(by Pablo Burgués)
It was back in the nice XVIII century when the no less nice King Charles III ordered the construction of a series of watchtowers throughout Ibiza and Formentera. It seems that, in those days, the crystal clear waters of the Mediterranean were packed out with pirates, and the monarch was completely fed up with the fact that those disgraceful criminals devastated his idyllic islands every 300 seconds (that is, every five minutes).
However, to be completely honest with the story, we should say that those strong fellows with an eye patch and wooden leg weren’t such bad people as some say… The thing is that they got bad press because everybody disliked them. OK, it’s true that the guys had their nasty things, as everybody, and I won’t deny that plunder villages, burn towns and slice necks now and then is quite ugly. But, well, we also have to understand that those boys were in the growing age and at that time there was neither a Carrefour Lidl, not even a Can Jordi where they could do a small and cheap weekly shopping. Thus, the poor pirates, much to their regret, were compelled to commit crimes to be able to eat (and everything else).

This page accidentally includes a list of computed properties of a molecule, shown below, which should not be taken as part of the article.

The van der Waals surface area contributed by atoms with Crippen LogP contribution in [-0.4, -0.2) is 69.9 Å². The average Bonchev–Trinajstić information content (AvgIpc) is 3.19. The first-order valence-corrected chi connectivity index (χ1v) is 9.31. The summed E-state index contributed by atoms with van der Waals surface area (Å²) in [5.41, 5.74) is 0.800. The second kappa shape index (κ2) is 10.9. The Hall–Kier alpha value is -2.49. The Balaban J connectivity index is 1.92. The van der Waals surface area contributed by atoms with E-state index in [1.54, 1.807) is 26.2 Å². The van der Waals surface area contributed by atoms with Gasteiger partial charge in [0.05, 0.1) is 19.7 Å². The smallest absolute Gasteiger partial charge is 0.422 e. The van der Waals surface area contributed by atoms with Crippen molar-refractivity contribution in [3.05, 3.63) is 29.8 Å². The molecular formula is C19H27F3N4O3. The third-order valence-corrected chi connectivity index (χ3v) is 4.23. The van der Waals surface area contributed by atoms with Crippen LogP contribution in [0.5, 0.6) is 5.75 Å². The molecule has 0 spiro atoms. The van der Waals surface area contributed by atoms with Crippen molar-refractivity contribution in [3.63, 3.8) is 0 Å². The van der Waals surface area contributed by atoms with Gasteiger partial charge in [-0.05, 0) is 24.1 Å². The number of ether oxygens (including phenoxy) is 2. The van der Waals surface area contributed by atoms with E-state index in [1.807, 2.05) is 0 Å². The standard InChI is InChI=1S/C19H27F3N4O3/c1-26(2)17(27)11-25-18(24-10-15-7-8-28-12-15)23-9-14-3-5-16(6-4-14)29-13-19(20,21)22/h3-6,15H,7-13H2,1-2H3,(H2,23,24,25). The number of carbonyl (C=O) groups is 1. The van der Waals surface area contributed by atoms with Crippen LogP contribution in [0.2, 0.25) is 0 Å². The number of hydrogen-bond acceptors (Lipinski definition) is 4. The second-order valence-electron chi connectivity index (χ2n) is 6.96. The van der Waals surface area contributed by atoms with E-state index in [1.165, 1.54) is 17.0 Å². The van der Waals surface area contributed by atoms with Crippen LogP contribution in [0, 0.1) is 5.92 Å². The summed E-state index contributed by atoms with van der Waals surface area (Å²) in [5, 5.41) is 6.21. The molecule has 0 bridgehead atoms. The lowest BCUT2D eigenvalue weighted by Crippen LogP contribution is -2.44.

Nonetheless, those days of pirate licentiousness were drawn to an end when Charles III, the Chuck Norris of the Mediterranean, succeeded to the Spanish throne. His idea was to set up a defence system comprised of 14 towers distributed on the most strategic locations in Ibiza and Formentera. Virtually none of them was fitted with cannons or any kind of artillery, because their primary role was not attack but vigilance. The sophisticated action protocol was that, when one of the watchmen made out an enemy ship approaching the coast, a big bonfire was lighted at the highest part of the building. The smoke warned the population of nearby villages, and the people, terrified, run to hide in the forest or shelter in some fortified church, with their dear ones and with some relatives as well.
Recent studies show that the same subcontractor should have built all the constructions, because all of them share the same features: very thick stonewalls, circular floor, truncated cone shape, two floors and a total height of about 32 feet (10 metres).
Translation: Dora Sales
Read more stories: Typic d’aquí